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    After Fake Reviews, Editor Asks Idolaters to Leave Her Book Alone

    Followers of Chinese actor and singer Wang Yibo flooded the review section of a newly released book to elevate the popularity of their beloved star.

    Bei Tajian was surprised to see reviews for her new book flooding in on China’s biggest rating site, Douban. But she was not amused.

    The editor of the Chinese translation of “In Memory of Memory” by Russian poet and novelist Maria Stepanova was shocked to see that a majority of the reviews were nothing but copy-and-paste feedback from one actual reader.

    She was even more surprised to discover that the redundant reviews were left by fans of Chinese actor and singer Wang Yibo, who seemed bent on encouraging others to open social media accounts and leave positive reviews of their idol’s works.

    “As an editor, what I enjoy most is feedback from readers. I’ll read every short comment carefully,” Bei wrote on Douban, imploring Wang’s fans to refrain from commenting on her book. “However, (after the fans’ actions) even if there are sincere reader comments, they will be covered in this pile of garbage. The book on Douban no longer belongs to the author, translator, editor, or reader.”

    Bei’s experience is the latest in what has become a trend on the Chinese internet when so-called fan circles vie to “cultivate accounts” — either real or fake — to elevate the status of their beloved celebrities. They do so by leaving positive reviews on reputable websites involving favored stars and their works, a practice they believe helps legitimize and elevate the stardom and popularity of their icons.

    Such fan circles are also known to excessively purchase their idols’ albums, movies, and other items to boost sales; fake social media traffic; and report undesirable depictions of their favorite celebrities to hosting platforms.

    The trend has gained such notoriety that China’s top cyberspace watchdog announced last year that online platforms may not disrupt the online environment by creating fake accounts or hijacking online traffic. In July, the Cyberspace Administration of China also announced a two-month campaign to verify and delete illegal accounts by professional fan circle trolls.

    Responding to Bei’s experience on Douban, the social platform said Tuesday that it has improved its features to tackle “abnormal accounts” and stem the tide of meaningless and repetitive comments. The company added that such accounts will also be permanently flagged, and their reviews will no longer affect the scoring system.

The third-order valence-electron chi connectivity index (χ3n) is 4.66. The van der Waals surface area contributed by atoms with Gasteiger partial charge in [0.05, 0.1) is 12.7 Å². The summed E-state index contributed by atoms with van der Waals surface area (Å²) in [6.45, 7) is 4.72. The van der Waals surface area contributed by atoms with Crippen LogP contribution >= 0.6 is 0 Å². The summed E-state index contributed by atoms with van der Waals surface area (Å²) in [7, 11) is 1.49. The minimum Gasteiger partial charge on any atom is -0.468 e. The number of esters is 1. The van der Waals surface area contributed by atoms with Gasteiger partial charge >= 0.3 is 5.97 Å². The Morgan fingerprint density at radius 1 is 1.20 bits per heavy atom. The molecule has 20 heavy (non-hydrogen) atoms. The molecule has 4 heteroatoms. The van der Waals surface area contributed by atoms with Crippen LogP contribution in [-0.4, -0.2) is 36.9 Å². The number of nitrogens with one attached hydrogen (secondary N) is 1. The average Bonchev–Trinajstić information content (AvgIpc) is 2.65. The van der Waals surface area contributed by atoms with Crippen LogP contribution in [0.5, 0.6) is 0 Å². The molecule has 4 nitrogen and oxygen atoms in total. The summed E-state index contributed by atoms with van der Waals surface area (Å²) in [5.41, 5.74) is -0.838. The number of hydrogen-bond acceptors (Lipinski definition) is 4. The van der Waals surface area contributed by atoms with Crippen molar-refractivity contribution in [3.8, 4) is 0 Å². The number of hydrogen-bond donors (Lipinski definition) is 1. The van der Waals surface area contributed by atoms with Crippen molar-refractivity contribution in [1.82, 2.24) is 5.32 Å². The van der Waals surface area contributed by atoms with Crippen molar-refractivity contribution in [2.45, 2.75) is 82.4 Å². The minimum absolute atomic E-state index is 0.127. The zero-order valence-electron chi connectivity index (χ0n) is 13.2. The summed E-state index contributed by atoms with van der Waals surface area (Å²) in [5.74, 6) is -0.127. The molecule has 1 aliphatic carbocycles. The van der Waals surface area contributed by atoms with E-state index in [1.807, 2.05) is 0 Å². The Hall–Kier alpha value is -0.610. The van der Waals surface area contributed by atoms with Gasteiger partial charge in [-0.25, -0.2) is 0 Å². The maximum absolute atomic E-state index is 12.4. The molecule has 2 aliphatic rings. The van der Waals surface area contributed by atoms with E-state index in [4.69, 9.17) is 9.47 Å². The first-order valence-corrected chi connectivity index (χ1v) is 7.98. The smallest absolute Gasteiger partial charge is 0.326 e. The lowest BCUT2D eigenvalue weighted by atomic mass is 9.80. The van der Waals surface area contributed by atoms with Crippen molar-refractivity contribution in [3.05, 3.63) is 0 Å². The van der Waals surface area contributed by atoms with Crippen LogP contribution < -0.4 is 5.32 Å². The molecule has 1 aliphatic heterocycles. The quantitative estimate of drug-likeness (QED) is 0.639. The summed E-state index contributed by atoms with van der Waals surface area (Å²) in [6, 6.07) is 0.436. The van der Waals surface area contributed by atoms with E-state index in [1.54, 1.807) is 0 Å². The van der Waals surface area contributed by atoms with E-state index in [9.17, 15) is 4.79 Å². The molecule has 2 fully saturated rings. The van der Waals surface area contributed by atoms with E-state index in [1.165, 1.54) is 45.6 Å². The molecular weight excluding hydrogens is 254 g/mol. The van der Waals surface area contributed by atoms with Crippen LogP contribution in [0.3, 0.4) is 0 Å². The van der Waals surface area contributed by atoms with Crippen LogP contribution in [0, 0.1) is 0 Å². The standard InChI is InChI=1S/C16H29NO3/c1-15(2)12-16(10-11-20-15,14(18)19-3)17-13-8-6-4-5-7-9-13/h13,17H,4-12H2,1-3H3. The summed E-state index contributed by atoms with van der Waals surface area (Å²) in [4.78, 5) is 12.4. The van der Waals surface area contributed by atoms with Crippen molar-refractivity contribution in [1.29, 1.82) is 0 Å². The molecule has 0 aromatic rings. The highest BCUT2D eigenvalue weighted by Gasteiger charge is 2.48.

Some of Wang’s fans told Sixth Tone that they mobilized to control public reviews, accusing professional trolls of attempting to lower Wang’s scores on Douban. When rumors of Wang being in a relationship surfaced online, they explained, some of his former fans had become irritated and vengeful, bombarding Wang with bad reviews.

    “We found that many works by Wang received extremely bad reviews from people with unfriendly intentions,” a fan surnamed Ge told Sixth Tone. “Wang’s new work is about to be released. We had to assemble quickly in case the bad reviews emerged again.”

    Pan Kexin, an active member of a fan circle for actor Jackson Yee, told Sixth Tone that, while cultivating accounts is common practice, Wang’s fans are not “professional enough.”

    “The first step to cultivating accounts should be leaving reviews for materials that you have read or watched,” said Pan. “If you just copy and paste, that’s too lazy!”

    For their part, Wang’s representatives said they oppose fan behavior that negatively affects the reputations and works of others. “We are strongly against inundating the comment section with fake reviews,” Wang’s agency said Wednesday. “We hereby advocate respecting every single work and author.”

    Meanwhile, many online have voiced concerns that over-the-top fan culture is eroding public trust in review sites, and that they’re having a difficult time distinguishing between genuine and farmed comments. Some users were even sympathetic toward Bei and his ordeal.

    “I feel like the whole world has become a fan battlefield,” one Douban user commented under Bei’s post. “Everything has become their weapons. Aside from being a fan, every individual is also an ordinary audience member and reader.”

    Editor: Bibek Bhandari.

    (Header image: Ding Yining/Sixth Tone)